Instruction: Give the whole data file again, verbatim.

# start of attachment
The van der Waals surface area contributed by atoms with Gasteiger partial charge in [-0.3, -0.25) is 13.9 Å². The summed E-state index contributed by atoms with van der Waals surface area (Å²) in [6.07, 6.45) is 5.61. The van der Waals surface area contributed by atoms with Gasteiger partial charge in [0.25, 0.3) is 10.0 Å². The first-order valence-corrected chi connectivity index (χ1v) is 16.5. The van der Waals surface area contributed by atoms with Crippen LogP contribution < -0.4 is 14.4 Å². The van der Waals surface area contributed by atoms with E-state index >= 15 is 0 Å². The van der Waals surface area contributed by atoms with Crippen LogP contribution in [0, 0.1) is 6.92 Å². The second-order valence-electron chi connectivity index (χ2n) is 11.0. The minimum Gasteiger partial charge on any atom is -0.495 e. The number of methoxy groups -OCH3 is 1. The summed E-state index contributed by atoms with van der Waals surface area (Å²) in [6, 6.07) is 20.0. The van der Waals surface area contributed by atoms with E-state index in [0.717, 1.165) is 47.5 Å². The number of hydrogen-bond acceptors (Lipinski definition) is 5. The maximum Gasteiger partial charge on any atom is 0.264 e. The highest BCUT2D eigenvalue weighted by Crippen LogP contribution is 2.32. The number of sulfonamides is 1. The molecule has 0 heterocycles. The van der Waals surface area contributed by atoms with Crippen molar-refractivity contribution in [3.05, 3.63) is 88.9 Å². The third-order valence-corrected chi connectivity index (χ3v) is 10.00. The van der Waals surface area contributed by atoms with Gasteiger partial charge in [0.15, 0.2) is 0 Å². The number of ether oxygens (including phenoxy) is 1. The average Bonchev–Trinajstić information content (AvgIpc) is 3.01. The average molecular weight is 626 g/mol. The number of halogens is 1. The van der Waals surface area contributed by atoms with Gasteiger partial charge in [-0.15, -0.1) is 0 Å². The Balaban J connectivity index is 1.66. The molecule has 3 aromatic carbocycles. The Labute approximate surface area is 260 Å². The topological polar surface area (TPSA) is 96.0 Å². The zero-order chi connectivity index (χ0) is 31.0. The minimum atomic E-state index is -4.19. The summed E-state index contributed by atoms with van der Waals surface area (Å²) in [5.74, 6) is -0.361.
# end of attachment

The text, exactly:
The van der Waals surface area contributed by atoms with Gasteiger partial charge in [-0.3, -0.25) is 13.9 Å². The summed E-state index contributed by atoms with van der Waals surface area (Å²) in [6.07, 6.45) is 5.61. The van der Waals surface area contributed by atoms with Gasteiger partial charge in [0.25, 0.3) is 10.0 Å². The first-order valence-corrected chi connectivity index (χ1v) is 16.5. The van der Waals surface area contributed by atoms with Crippen LogP contribution < -0.4 is 14.4 Å². The van der Waals surface area contributed by atoms with E-state index >= 15 is 0 Å². The van der Waals surface area contributed by atoms with Crippen LogP contribution in [0, 0.1) is 6.92 Å². The second-order valence-electron chi connectivity index (χ2n) is 11.0. The minimum Gasteiger partial charge on any atom is -0.495 e. The number of methoxy groups -OCH3 is 1. The summed E-state index contributed by atoms with van der Waals surface area (Å²) in [6, 6.07) is 20.0. The van der Waals surface area contributed by atoms with E-state index in [0.717, 1.165) is 47.5 Å². The number of hydrogen-bond acceptors (Lipinski definition) is 5. The maximum Gasteiger partial charge on any atom is 0.264 e. The highest BCUT2D eigenvalue weighted by Crippen LogP contribution is 2.32. The number of sulfonamides is 1. The molecule has 0 heterocycles. The van der Waals surface area contributed by atoms with Crippen molar-refractivity contribution in [3.05, 3.63) is 88.9 Å². The third-order valence-corrected chi connectivity index (χ3v) is 10.00. The van der Waals surface area contributed by atoms with Gasteiger partial charge in [0.15, 0.2) is 0 Å². The number of ether oxygens (including phenoxy) is 1. The average Bonchev–Trinajstić information content (AvgIpc) is 3.01. The average molecular weight is 626 g/mol. The number of halogens is 1. The van der Waals surface area contributed by atoms with Gasteiger partial charge in [-0.15, -0.1) is 0 Å². The Balaban J connectivity index is 1.66. The molecule has 3 aromatic carbocycles. The Labute approximate surface area is 260 Å². The topological polar surface area (TPSA) is 96.0 Å². The zero-order chi connectivity index (χ0) is 31.0. The minimum atomic E-state index is -4.19. The summed E-state index contributed by atoms with van der Waals surface area (Å²) in [5.74, 6) is -0.361.